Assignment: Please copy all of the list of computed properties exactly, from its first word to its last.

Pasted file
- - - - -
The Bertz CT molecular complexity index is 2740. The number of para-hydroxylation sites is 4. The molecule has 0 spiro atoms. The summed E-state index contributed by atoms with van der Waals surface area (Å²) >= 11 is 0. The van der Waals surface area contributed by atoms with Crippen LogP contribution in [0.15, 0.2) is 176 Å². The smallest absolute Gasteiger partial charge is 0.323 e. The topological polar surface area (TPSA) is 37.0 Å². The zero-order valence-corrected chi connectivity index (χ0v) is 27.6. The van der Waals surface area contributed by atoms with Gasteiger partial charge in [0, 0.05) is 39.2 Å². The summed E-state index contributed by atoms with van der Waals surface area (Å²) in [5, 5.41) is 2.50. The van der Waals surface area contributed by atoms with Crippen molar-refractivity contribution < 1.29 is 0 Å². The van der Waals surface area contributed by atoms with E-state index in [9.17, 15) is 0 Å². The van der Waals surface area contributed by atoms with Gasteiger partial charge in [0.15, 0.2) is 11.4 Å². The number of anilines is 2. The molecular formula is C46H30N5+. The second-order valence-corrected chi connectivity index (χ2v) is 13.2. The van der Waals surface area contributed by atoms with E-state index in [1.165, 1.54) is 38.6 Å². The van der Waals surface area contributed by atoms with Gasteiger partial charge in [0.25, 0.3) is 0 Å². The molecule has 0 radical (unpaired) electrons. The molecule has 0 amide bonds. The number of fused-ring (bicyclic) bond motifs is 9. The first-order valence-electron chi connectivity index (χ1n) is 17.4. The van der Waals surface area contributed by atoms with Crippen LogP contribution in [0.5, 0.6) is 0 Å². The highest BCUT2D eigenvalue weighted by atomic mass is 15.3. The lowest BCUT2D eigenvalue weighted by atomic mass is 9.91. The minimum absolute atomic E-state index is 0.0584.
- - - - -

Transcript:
The Bertz CT molecular complexity index is 2740. The number of para-hydroxylation sites is 4. The molecule has 0 spiro atoms. The summed E-state index contributed by atoms with van der Waals surface area (Å²) >= 11 is 0. The van der Waals surface area contributed by atoms with Crippen LogP contribution in [0.15, 0.2) is 176 Å². The smallest absolute Gasteiger partial charge is 0.323 e. The topological polar surface area (TPSA) is 37.0 Å². The zero-order valence-corrected chi connectivity index (χ0v) is 27.6. The van der Waals surface area contributed by atoms with Gasteiger partial charge in [0, 0.05) is 39.2 Å². The summed E-state index contributed by atoms with van der Waals surface area (Å²) in [5, 5.41) is 2.50. The van der Waals surface area contributed by atoms with Crippen molar-refractivity contribution < 1.29 is 0 Å². The van der Waals surface area contributed by atoms with E-state index in [9.17, 15) is 0 Å². The van der Waals surface area contributed by atoms with Gasteiger partial charge in [0.15, 0.2) is 11.4 Å². The number of anilines is 2. The molecular formula is C46H30N5+. The second-order valence-corrected chi connectivity index (χ2v) is 13.2. The van der Waals surface area contributed by atoms with E-state index in [1.165, 1.54) is 38.6 Å². The van der Waals surface area contributed by atoms with Gasteiger partial charge in [0.25, 0.3) is 0 Å². The molecule has 0 radical (unpaired) electrons. The molecule has 0 amide bonds. The number of fused-ring (bicyclic) bond motifs is 9. The first-order valence-electron chi connectivity index (χ1n) is 17.4. The van der Waals surface area contributed by atoms with Crippen LogP contribution in [0.5, 0.6) is 0 Å². The highest BCUT2D eigenvalue weighted by atomic mass is 15.3. The lowest BCUT2D eigenvalue weighted by atomic mass is 9.91. The minimum absolute atomic E-state index is 0.0584.